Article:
Basically he took Austen's elegant, dignified classic full of marriages, courtships and true love, and inserted lots of katanas, ninjas, zombies and gory gruesome deaths into it (Lizzie regularly splatters zombies with her elite martial-arts skills, muskets, and skills with a sword). Large chunks of it are essentially unchanged except for some funny additions ("Let us flatter ourselves that Mr Collins, who seems always eager to talk of Heaven, may be dispatched there by a horde of zombies before I am dead").
Grahame-Smith also change some scenes (the famous proposal scene is pretty much the same in dialogue, but Lizzie spends it trying to kick Darcy to death while he fends her off with a poker), and he adds in some bizarre scenes of his own (Lizzie spars blindfolded with some of Lady Catherine's faithful ninjas). The results: it's pretty funny if you can take a beloved classic with tongue firmly planted in cheek. Not uproariously belly-laugh funny, but chuckle-inducing funny.
And he adds some rather... unique spins to Austen's beloved characters, especially since most of them are reinvented as being acquainted with the "deadly arts." Lizzie is a ruthless Shaolin warrior who navigates societal mores and finds true love, even as she splatters zombie brains and strangles ninjas with their own intestines. Mr. Darcy is a haughty, sexy man... who can be somewhat dirty-minded and mutters four-letter words when Caroline Bingley pesters him, and Lady Catherine is reknowned for being a killer of the unmentionables as well as being a foul snobby old bat ("Five daughters brought up at home without any ninjas?").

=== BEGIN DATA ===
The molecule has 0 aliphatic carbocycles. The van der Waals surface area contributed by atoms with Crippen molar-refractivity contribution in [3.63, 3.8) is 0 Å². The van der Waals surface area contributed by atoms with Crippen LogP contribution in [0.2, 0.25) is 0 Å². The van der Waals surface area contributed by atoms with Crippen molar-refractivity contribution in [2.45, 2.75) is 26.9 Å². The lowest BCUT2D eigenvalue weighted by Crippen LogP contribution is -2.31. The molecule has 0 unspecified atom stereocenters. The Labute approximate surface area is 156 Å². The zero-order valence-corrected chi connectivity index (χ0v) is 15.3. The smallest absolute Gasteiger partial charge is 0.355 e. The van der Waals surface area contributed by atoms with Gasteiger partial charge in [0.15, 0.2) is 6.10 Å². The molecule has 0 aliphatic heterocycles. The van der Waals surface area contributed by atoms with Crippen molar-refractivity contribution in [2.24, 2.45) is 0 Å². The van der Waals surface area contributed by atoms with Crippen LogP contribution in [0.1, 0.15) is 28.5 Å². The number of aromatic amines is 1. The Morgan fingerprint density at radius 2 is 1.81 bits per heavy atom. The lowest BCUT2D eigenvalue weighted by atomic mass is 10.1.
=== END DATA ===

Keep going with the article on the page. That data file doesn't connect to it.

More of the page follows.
"Pride and Prejudice and Zombies: The Classic Regency Romance - Now with Ultraviolent Zombie Mayhem!" takes a classic and adds lots of stuff that is almost guaranteed to make it funny. It's not brilliant, but it is entertaining.
I do not regret it one bit. The moment I read the first few lines I just cracked up laughing. The thought of the sisters Bennett being a pack of Buffy's and instead of vampire slaying they're zombie slaying is just hilarious. They crash into a party, never fear! the Bennets are here! hahah. I loved every bit of this book. It stayed 90 percent true to the main plot with a few deviations here and there (you'll laugh about Mr Collins and Charlotte). Which I find perfectly acceptable. In my opinion, Elizabeth Bennet could kick Buffy's butt any day. She's got Shaolin training damnit! :D
There are parts in the book where it can be extremely ridiculous but you will have to keep reminding yourself that this book is a parody of the actual story. To be prepared to take it all with a light heart (set all purist thoughts aside!) does help and makes the story much more enjoyable and a fun read all the way through. The book even supplies some very nice detailed illustrations for your viewing (or not) pleasure. Note, my favorite illustration? will have to be the last one. It made me laugh, but it gave me the warm fuzzies too. You'll see what I mean once you get there.
I would say the only negative besides the little parts of over silliness? it's not for the faint of heart. Some parts are graphic and detailed. You just have to remember this is a parody and it's meant to be funny. If I can set aside my purist thoughts, I'm sure you can.
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I have seen the numerous movies based on Pride and Prejudice novel, and was looking forward to reading...Read more